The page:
Star Wars inspires Indigenous art in exhibit of cosplay, droids and paintings
Tony Thibodeau was roaming around Indigenous Comic Con when he noticed a bit of a trend: Indigenous people love and relate to the Star Wars story.
He launched "The Force is With Our People," an exhibit that features artwork from more than 20 different contemporary Native American artists at the Museum of Northern Arizona.
The exhibit includes paintings, jewelry, pottery, and even cosplay costumes.
Thibodeau, the curator of the exhibit, told Unreserved host Rosanna Deerchild that he couldn't choose a favourite piece from the exhibit.
"That's almost like choosing your favourite child," he laughed. But, he loves a piece called Hopi R2, a fully functioning R2-D2 droid unit.
"It moves, and it talks, and it makes noises," said Thibodeau. "I love watching kids interacting with it."
Hopi-Tewa artist Duane Koyawena painted the R2 unit that beeps and boops in the museum. The droid was built by Joe Mastroianni, and its colour scheme was inspired by Hopi pottery.
Koyawena grew up with Star Wars, and he's always felt a special connection between the droids and Hopi culture.
"They're always trying to assist and help you get through certain things," Koyawena said. Hopi culture is all about people helping others navigate their lives — just like the droids help navigate ships or help open doors.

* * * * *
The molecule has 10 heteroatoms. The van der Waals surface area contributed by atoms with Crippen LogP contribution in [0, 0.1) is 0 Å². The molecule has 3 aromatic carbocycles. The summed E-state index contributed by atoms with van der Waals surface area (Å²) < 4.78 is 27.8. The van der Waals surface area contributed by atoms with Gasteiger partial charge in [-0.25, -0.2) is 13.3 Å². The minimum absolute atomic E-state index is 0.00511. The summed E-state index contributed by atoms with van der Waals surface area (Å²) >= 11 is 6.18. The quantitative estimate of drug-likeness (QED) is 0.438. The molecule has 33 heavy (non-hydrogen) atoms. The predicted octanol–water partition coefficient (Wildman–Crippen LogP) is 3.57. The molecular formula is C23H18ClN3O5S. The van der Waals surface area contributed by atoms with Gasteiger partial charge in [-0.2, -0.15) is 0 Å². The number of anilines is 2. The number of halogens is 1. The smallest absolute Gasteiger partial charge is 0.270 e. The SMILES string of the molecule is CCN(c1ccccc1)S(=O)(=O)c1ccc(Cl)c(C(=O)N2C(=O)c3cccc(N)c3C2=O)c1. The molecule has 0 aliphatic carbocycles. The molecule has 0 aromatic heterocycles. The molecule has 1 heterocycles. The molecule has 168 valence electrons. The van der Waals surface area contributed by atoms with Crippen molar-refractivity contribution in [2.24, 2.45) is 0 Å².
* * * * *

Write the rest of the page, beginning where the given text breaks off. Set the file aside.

"That's a big connection," he said.
But the bigger, more general connection to Star Wars, Thibodeau said, is apparent — especially as the exhibit continues to grow.
Thibodeau said museums typically don't add pieces to the exhibit once it opens, but he had to make an exception for one adorable character: Baby Yoda.
"Native artists and Native communities have really embraced this Baby Yoda character," he said. The museum decided to reflect that by adding two Baby Yoda pieces to the exhibit.
He hopes the "incredible response" he's seen to Baby Yoda continues to resonate with Indigenous Star Wars fans for generations to come.
The Force is With Our People is on exhibit at the Museum of Northern Arizona until May 2020.